My new book, Creative Historical Thinking (Routledge, 2018), includes many diagrams showing spatial visualizations of time. One of my arguments in the book is that there are many ways in which we can visualize time. If we try to impose just one diagram, of say a timeline that goes left to right, or a cyclical year that moves clockwise, we fail to do justice to all the different ways students conceive of time.
V.M. Hillyer, in his A Child’s History of the World (1924) attempts to impose a single diagram on children. His “Staircase of Time” intends to shows the “progressive steps in the History of the World.”
Hillyer suggests that “the child should constantly refer either to such a Staircase of time or to the Time Table as each event is studied, until he has a mental image of the Ages past.”
Diagrams are useful heuristics, and they are useful for recalling information. Hillyer is one the right track, I think, in offering a diagram of time. Nevertheless, this diagram is not useful for everyone. It seems quite counter-intuitive for me to think about time rising vertically on the Y-axis, and moving back-and-forth on the X-axis.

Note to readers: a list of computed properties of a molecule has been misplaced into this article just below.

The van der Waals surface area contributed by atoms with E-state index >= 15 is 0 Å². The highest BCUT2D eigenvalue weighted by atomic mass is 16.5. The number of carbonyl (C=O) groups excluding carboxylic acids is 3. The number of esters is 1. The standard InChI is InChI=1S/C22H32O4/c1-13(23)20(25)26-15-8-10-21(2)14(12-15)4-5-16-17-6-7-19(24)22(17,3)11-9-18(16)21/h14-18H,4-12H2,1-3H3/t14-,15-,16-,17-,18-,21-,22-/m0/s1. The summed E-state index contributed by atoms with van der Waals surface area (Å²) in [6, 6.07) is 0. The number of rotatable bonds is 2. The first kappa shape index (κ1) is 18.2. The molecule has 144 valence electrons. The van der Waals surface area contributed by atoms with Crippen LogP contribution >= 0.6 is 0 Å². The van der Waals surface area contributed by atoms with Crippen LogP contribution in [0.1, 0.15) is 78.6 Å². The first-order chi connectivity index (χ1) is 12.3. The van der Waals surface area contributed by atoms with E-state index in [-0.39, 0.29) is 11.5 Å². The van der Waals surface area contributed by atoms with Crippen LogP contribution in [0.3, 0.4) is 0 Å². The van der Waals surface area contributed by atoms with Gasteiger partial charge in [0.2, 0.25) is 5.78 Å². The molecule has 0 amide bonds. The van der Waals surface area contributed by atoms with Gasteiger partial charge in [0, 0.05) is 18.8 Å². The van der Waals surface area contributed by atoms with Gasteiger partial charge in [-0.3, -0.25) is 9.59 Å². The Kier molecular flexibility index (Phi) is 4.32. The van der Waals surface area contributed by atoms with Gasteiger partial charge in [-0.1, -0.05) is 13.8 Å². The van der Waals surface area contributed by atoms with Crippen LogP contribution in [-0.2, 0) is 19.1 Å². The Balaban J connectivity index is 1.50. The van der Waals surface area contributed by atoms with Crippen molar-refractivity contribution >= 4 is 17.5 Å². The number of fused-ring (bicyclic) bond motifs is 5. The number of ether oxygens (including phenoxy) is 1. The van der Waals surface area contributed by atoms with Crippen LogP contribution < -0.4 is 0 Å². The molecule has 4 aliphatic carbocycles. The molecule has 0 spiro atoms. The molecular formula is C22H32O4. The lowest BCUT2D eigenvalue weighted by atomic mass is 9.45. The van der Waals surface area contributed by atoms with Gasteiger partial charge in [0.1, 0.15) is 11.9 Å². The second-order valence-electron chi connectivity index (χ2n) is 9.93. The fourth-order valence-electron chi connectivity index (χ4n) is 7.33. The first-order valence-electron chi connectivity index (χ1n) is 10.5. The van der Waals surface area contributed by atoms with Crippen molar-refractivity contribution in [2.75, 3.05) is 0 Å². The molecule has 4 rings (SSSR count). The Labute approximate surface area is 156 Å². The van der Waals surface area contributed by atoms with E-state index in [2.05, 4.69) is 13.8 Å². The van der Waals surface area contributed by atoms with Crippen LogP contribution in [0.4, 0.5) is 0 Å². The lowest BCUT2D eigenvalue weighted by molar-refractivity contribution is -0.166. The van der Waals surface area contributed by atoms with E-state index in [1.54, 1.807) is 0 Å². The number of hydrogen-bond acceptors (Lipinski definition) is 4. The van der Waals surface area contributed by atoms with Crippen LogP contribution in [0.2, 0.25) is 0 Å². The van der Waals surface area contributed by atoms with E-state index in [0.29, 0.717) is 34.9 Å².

To be fair, his diagram has some good qualities. Each left-to-right section corresponds to one millennium, and it fits the entire last 8,000 years in a small space. But the relevant information is crammed together at the top of the diagram, and it leaves little space for modern history. The last two events before the present day are “Peter Grt” [Peter the Great] and “Revol” [not clear which Revolution?!]